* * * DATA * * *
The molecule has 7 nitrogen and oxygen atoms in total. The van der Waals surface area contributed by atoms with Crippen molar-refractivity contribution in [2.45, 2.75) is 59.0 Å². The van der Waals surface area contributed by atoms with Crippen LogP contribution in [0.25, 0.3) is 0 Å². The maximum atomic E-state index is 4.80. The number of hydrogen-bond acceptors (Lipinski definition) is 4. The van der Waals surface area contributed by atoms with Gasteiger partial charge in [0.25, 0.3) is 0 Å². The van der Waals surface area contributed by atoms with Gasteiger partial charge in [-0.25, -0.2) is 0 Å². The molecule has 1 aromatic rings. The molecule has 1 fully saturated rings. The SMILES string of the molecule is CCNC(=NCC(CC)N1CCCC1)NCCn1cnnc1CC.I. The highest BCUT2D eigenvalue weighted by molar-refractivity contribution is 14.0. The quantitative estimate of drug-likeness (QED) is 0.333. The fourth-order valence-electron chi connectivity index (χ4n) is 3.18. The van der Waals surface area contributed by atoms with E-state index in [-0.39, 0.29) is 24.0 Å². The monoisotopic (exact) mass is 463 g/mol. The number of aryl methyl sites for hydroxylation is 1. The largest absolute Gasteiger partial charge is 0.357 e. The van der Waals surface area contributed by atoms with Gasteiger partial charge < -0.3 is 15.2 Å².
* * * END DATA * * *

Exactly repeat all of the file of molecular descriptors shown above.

The molecule has 7 nitrogen and oxygen atoms in total. The van der Waals surface area contributed by atoms with Crippen molar-refractivity contribution in [2.45, 2.75) is 59.0 Å². The van der Waals surface area contributed by atoms with Crippen LogP contribution in [0.25, 0.3) is 0 Å². The maximum atomic E-state index is 4.80. The number of hydrogen-bond acceptors (Lipinski definition) is 4. The van der Waals surface area contributed by atoms with Gasteiger partial charge in [0.25, 0.3) is 0 Å². The van der Waals surface area contributed by atoms with Gasteiger partial charge in [-0.25, -0.2) is 0 Å². The molecule has 1 aromatic rings. The molecule has 1 fully saturated rings. The SMILES string of the molecule is CCNC(=NCC(CC)N1CCCC1)NCCn1cnnc1CC.I. The highest BCUT2D eigenvalue weighted by molar-refractivity contribution is 14.0. The quantitative estimate of drug-likeness (QED) is 0.333. The fourth-order valence-electron chi connectivity index (χ4n) is 3.18. The van der Waals surface area contributed by atoms with E-state index in [-0.39, 0.29) is 24.0 Å². The monoisotopic (exact) mass is 463 g/mol. The number of aryl methyl sites for hydroxylation is 1. The largest absolute Gasteiger partial charge is 0.357 e. The van der Waals surface area contributed by atoms with Gasteiger partial charge < -0.3 is 15.2 Å².